The Kansas City Chiefs' Week 16 home loss to the Indianapolis Colts was uncharacteristic in a number of ways, but the statistic that we should consider throwing out — the 4-0 Colts edge in the turnover department — is the one that had the biggest impact on the game.
The Chiefs gave the Colts four extra possessions and lost by three scores after taking an early lead. No shocker it worked out that way.
But the Chiefs only turned the ball over more than twice in one other game all season, and forced at least two turnovers on defense in 10 of the previous 14 games and a total of 33 for the season. Throw in the five sacks allowed, and the Chiefs had a perfect storm of awfulness.
The Colts, clearly, would love to mimic that kind of performance, and they'll be attacking an offensive line that will look different this time around. Right tackle Eric Fisher is possibly out, and Donald Stephenson would take his place, switching over from left tackle with Branden Albert back in the fold.
This could be the better group. Fisher struggled most of the season, but the Chiefs kept with him — and he was one of the few starters to play in Week 17 in the meaningless game (as far as the Chiefs' playoff standings were concerned). But Fisher got hurt, and it might lead Andy Reid to do what some have said he should have done most of the season: bench Fisher. Having Albert back gives the Chiefs an excellent chance, coming off a week in practice that you can bet was highly focused on pass protection.
That's one way they can improve. Another is the pass rush. With no Justin Houston in that game, the Chiefs had their wings clipped. Andrew Luck had a clean pocket, time to go through his progressions and find some shockingly wide open receivers.
If Tamba Hali is healthy — he's dealing with a sore knee — the duo will be back on the field together. Having them to pressure Luck is a major need; sacks are great, but pressuring Luck and forcing him to his left also can produce desired results.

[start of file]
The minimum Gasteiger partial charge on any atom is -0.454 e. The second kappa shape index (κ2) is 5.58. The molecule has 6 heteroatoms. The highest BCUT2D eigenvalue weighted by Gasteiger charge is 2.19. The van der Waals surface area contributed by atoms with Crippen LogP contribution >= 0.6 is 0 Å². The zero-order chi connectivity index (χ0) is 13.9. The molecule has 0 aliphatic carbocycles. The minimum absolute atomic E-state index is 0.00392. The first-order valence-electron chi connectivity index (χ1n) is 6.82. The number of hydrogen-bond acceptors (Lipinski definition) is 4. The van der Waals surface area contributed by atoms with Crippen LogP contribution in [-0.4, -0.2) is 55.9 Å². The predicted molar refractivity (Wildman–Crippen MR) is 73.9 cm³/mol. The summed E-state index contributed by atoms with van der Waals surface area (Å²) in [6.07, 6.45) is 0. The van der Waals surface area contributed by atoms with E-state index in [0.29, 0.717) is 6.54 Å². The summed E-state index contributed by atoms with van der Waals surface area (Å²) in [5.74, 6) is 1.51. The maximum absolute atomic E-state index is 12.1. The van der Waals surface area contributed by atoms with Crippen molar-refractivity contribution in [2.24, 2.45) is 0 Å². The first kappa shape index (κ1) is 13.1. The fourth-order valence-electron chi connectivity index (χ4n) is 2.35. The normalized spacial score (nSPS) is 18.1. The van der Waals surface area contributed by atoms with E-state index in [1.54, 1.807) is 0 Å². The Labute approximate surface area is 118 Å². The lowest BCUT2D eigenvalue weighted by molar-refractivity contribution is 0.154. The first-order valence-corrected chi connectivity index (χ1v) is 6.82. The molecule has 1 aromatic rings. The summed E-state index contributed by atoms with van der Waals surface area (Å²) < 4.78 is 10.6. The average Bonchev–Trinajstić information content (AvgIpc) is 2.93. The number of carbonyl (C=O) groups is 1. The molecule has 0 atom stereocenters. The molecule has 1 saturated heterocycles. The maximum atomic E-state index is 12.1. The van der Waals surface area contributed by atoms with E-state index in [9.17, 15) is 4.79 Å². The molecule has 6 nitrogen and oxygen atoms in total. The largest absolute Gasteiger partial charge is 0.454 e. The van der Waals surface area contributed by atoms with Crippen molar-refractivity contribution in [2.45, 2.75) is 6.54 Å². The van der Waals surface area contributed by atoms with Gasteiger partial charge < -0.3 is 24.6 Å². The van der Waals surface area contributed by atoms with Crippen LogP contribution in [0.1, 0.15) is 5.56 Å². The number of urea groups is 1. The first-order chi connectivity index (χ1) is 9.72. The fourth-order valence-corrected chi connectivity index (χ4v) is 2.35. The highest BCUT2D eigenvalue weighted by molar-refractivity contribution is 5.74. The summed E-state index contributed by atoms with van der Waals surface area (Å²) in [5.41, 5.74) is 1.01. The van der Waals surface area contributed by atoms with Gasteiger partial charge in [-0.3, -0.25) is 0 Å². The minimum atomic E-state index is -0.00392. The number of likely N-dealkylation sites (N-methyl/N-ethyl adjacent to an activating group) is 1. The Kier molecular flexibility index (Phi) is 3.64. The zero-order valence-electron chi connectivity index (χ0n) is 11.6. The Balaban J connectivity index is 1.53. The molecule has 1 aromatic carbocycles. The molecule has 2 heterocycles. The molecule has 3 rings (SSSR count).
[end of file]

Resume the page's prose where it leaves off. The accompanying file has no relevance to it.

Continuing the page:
The Chiefs also must tackle better defensively. Too often, they allowed big plays in the first matchup by not tackling well on fairly routine plays. That's not the defense they were all season along, so it's likely to think it's not the unit it will be Saturday.
Witness this very un-Chiefs-like tackling display on Donald Brown's 51-yard touchdown run two weeks ago. Two defenders, including Hali, have a crack at him at the line; they both miss. Then Brandon Flowers and Kendrick Lewis miss him after about 10 yards. Finally, Dunta Robinson couldn't get off a block to make a touchdown-saving tackle on what became a huge touchdown, changing the game dramatically from a 13-7 game to a 20-7 Colts edge the Chiefs could not come back from.
Offensively, the feeling is that it has to be a 25-30 touch game for Jamaal Charles. But the Chiefs will have to be creative with their usage and break some tendencies with him, too. The Colts have talked all week about the need to follow Charles no matter where he is on the field.
That means that Dwayne Bowe, Dexter McCluster and perhaps even Knile Davis will have to be busy performers, and the Chiefs have to be ready to give them the ball in some key situations to keep the Colts on their toes and not focus entirely on Charles with success.
The Colts know they can beat the Chiefs, having done so recently. They have the formula to match up, personnel-wise; they know this, too. But the Chiefs have to feel that if 7-8 plays went differently last time, it's a wholly different game, and it could be just that again this time around.
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